Production of the P-43A-1 was completed in March of 1942, and 108 of these aircraft were ultimately transferred to China. They saw a certain amount of action there, but they proved uniformly unequal to the task at hand. They were handicapped by poor maneuverability and inefficient self-sealing fuel tanks and achieved little success against the Japanese. However, a Republic P-43 "Lancer" fighter assigned to the 23rd Fighter Group's 76th Fighter Squadron at Kunming's Wujiaba airfield. The aircraft is named "The Reluctant Dragon," and was primarily use in the aerial reconnaissance role, though in early January 1943, Captain Jeffrey Wellborn of the 76th Fighter Squadron was credited with the only official victory credited to a USAAF P-43 during the Second World War, when returning from a high altitude reconnaissance flight over Burma, he encountered a Japanese Mitsubishi Ki-46 "Dinah" twin engine, high altitude reconnaissance aircraft and shot it down.

The USAAF always viewed the P-43 as only an interim type and considered it unfit for any combat role. None of the USAAF P-43s ever saw any action, being used strictly for advanced training in Stateside units. In 1942, most of the surviving USAAF P-43 and P-43A Lancers were converted as specialized photographic reconnaissance aircraft and redesignated P-43B. These were fitted with cameras in the rear fuselage. Most of these were used to train squadrons until Lockheed F-4s became available.

Conversions to P-43B standards also included those P-43A-1s which did not get sent to China. A total of 150 Lancers were eventually converted to P-43B standards.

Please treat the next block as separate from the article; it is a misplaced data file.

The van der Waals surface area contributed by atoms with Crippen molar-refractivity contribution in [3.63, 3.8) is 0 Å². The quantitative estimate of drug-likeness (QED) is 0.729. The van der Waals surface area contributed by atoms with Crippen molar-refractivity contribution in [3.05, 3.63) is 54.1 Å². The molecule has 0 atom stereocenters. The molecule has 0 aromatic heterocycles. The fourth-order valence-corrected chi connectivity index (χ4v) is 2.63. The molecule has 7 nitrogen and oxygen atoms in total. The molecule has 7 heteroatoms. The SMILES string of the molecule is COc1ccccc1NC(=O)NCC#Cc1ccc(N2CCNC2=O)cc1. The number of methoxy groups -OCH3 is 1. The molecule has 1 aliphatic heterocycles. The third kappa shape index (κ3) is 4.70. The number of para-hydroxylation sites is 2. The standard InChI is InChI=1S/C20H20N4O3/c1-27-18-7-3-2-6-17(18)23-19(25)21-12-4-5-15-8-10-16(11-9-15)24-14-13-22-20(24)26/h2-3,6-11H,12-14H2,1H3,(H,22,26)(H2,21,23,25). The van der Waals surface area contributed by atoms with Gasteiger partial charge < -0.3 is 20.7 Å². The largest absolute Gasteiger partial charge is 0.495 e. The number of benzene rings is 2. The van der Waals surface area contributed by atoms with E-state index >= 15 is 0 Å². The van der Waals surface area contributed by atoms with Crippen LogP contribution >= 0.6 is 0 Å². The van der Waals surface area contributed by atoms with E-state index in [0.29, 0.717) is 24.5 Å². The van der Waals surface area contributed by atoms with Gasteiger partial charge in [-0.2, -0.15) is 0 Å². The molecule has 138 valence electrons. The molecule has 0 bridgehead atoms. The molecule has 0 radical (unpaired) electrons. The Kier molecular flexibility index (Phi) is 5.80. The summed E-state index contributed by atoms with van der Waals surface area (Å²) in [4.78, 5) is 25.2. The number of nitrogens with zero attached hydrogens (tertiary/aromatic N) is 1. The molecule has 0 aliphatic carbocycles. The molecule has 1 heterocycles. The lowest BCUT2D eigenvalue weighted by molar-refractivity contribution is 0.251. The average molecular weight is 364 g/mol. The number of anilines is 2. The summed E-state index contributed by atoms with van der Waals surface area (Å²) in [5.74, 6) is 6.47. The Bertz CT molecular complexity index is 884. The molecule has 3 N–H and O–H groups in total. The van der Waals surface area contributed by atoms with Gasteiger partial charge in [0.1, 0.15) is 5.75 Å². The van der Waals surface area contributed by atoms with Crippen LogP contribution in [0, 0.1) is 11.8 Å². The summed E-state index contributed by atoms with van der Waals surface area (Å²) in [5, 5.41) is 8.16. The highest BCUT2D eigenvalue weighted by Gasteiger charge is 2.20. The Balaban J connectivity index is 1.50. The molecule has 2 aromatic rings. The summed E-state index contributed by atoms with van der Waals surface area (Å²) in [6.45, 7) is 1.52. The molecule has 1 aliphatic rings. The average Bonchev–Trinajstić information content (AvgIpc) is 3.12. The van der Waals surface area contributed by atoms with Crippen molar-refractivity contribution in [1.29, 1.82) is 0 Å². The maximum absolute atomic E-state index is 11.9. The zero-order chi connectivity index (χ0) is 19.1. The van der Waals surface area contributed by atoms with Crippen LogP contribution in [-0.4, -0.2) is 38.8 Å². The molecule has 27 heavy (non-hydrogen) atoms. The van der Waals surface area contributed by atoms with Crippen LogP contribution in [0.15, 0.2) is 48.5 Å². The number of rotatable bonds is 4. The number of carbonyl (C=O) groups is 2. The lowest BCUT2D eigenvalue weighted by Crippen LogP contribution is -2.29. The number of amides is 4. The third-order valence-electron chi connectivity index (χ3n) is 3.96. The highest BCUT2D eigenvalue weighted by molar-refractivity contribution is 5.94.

Two other P-43As (serials 40-2894 and 40-2897) were modified as P-43C photographic reconnaissance aircraft, which were similar to the P-43B but with different photographic fixtures. Yet another set of modifications of existing P-43s (serials 41-6685, 41-6687, 41-6692, 41-6695, 41-6707, 41-6718) took place to produce the P-43D photographic version, which differed only in minor details from the P-43C.

The designation P-43E was applied to a projected but unbuilt photo- reconnaissance version of the P-43A with different types of fixtures.

In August of 1942, six Lancers were withdrawn from USAAF stocks and transferred to the Royal Australian Air Force (RAAF). They served with No. 1 Photo Reconnaissance Unit, based at Coomlie, Northern Territory. The aircraft were two P-43Ds (A56-1 and -2) and four P-43A-1s (A56-3 to 6). Two more P-43Ds (A56-7 and A56-8) were delivered in November of 1942. A56-6 was damaged beyond repair in a landing accident, and A57-7 went missing on April 28, 1943 on a flight from Wagga Wagga in central New South Wales (the wreckage was not found until 1958). The remaining six were returned to the USAAF 5th Air Force at Charters Towers in 1943. I don't think that the RAAF Lancers ever saw any combat.

In October 1942, surviving P-43s were redesignated RP-43, the R standing for "restricted from combat use".


  1. War Planes of the Second World War, Fighters, Volume 4, William Green, Doubleday, 1964.

  2. The American Fighter, Enzo Angelucci and Peter Bowers, Orion Books, 1987.

  3. United States Military Aircraft Since 1909, Gordon Swanborough and Peter M. Bowers, Smithsonian, 1989.

  4. American Combat Planes, Ray Wagner, Doubleday, 1982

  5. E-Mail from Gary Barns, Melbourne, Australia

  6. Website of RAAF Museum,

  7. E-mail from Peter Smythe on only victory of a P-43